The generic name, refers to the Tian Shan, the "heavenly mountains".
The specific name refers to the location Chitai or Qitai.
is an extinct genus of sauropod dinosaur,
from Mamenchisauridae family, from the Late Jurassic.
Its body length has been estimated at 12 meters, 2.8 meters high and 4.4 tones of weight.
was not only the first sauropod discovered in China,
but also the first Jurassic sauropod discovered in entire easter Asia.
According to the agreement with the Chinese authorities some fossils were repatriated in the early 1950s,
and allegedly also during the period of the Cultural Revolution, and today at least the early consignments
are found in the Museum of Paleontology in Beijing.
Parts of the collections are, however, still found in Sweden, where these collections were allowed to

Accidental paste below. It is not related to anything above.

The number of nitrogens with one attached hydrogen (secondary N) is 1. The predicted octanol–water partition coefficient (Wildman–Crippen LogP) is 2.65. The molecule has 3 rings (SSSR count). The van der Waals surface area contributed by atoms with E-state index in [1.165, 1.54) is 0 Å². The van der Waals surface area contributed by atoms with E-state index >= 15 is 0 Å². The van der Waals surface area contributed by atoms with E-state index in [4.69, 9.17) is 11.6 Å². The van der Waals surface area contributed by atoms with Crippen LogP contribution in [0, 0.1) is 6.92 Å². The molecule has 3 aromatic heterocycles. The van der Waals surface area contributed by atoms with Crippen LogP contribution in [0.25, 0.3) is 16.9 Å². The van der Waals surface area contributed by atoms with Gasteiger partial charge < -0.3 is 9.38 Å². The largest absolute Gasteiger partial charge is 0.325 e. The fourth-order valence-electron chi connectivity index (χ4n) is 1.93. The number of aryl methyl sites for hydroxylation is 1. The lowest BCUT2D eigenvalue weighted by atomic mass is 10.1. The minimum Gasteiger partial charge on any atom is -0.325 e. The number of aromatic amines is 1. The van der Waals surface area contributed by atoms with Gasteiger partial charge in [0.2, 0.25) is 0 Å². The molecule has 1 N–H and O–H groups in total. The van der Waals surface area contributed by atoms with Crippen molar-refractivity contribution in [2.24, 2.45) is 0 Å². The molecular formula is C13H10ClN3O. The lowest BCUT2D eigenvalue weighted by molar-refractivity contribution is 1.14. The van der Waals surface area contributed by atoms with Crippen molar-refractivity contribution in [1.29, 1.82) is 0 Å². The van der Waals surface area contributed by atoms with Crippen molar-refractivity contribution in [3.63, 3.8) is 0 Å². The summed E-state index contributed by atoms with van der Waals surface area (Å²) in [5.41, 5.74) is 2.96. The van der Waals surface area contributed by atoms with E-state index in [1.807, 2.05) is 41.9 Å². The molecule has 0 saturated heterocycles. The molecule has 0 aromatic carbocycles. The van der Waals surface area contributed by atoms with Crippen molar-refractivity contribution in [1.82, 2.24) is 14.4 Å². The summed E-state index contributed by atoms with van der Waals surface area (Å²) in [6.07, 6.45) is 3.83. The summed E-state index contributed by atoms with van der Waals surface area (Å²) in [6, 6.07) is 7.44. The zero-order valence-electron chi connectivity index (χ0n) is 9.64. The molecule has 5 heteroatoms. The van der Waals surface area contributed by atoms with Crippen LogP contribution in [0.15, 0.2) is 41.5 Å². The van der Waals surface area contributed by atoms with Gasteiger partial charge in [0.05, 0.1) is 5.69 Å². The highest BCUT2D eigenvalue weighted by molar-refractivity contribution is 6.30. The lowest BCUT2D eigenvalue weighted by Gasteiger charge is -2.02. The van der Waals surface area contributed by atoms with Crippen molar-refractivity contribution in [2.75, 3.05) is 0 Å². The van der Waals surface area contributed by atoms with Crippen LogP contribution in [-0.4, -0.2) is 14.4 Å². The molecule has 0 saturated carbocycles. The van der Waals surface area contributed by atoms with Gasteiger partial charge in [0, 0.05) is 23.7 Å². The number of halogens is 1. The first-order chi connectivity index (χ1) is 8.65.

remain; today with the Museum of Natural History, Stockholm.
Products and associated philatelic items
(registered letter sent on the first day of issue)
|Signed, by Sven Hedin, stamps
|A Letter from the Expedition
||A Letter to the Expedition
||A Letter to Sven Hedin
[R1] Technical details and stamps presentation:
Linns Stamp News,
Sven Hedin Foundation,
China Connect University,
"Report from the Scientific Expedition to the North-wESTEN Province of China under leadership of Dr. Sven Hedin",
by Birger Bohlin, Stockholm 1953
Professor Yuan's Discoveries (History of the Expedition in Asia, 1927-1935 : vol.2),
[R3] Sven Hedin:
Sven Hedin Foundation,
[R4] Anders Birger Bohlin:
Wikipedia (in German)
[R5] Yuan Fuli:
biologie-seite.de (in German),
"Encyclopedia of Dinosaurs: The Sauropods", by Rubén Molina-Pérez and Asier Larramendi.
Published in 2020, ISBN-13: 978-0565095185.